A deathbed will is a set of oral instructions given by the dying party to someone else in the room. That person then becomes, in some cases, the only one who knows what that person wanted to happen with their estate.

But that’s not the only time when an oral will may be used. Someone could give an oral will to a friend or family member even long before they pass away. They may say they don’t want to go through the legal process of writing and filing a will, but they want someone to know their wishes. Many states do not allow the use of these wills, but Massachusettes does for mariners and soldiers in active duty.

As you can imagine, though, these wills are fairly problematic and they often do not hold up in court. It is wise to get any legal document in writing.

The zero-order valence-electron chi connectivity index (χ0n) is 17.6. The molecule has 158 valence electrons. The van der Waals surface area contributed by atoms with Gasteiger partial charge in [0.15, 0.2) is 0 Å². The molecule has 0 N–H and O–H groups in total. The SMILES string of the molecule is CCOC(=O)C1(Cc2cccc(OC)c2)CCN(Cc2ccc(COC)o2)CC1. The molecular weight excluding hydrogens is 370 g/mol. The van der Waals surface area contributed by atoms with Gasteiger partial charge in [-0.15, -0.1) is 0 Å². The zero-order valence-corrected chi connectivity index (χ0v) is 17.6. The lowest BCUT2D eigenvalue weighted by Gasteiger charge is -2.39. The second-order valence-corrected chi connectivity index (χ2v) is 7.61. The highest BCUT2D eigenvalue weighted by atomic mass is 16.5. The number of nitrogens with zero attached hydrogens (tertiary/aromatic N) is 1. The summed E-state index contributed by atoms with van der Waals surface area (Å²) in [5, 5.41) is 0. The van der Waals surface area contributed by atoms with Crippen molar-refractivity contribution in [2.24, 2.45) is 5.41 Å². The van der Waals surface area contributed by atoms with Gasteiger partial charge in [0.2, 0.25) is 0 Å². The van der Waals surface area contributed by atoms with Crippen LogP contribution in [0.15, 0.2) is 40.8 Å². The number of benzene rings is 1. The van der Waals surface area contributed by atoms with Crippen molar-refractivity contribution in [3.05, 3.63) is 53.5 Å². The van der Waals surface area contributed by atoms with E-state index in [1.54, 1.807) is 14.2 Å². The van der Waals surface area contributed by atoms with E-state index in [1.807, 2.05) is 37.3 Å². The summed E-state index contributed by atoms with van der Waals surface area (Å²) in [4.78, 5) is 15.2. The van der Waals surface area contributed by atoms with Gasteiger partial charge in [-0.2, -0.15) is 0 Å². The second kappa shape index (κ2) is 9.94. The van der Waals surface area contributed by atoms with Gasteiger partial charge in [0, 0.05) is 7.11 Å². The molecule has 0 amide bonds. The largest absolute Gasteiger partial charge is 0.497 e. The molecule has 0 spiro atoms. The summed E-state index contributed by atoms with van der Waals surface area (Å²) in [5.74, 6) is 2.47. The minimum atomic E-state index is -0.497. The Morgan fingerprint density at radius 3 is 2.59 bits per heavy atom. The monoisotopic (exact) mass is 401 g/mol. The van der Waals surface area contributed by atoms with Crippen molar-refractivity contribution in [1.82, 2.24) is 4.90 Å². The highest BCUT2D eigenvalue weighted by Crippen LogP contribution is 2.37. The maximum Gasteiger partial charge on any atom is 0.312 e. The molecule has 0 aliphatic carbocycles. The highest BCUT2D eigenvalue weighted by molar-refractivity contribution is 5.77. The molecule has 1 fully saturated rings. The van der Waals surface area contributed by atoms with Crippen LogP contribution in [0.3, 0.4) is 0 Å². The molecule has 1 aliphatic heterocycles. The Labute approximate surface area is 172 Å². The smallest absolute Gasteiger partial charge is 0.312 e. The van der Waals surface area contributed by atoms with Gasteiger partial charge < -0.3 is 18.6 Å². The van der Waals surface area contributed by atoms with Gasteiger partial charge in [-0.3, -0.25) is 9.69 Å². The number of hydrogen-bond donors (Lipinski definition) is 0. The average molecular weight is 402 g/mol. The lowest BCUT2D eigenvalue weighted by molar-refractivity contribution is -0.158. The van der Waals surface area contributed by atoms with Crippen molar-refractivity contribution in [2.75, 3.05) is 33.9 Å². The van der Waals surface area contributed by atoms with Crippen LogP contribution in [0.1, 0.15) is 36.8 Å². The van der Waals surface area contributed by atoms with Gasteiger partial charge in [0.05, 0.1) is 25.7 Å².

An oral will may also make it more likely that there will be a dispute. A written will is harder to challenge — though it is possible — and can help avoid disputes.

For instance, imagine that a person has two siblings. The elderly person is with one of them at the time that they pass away. That person claims to have been given an oral will leaving them the majority of the assets, while leaving less to their sibling.

That sibling may then challenge the will on the grounds that it seems like the other person either altered the will or made it up entirely for their own financial gain. With no witnesses, it’s impossible to know for sure, but the fact that the only person who happened to hear the will is also the person getting most of the assets is bound to raise a few red flags.

To avoid issues like this, just find out what estate planning steps you need to take to get the official plan in place.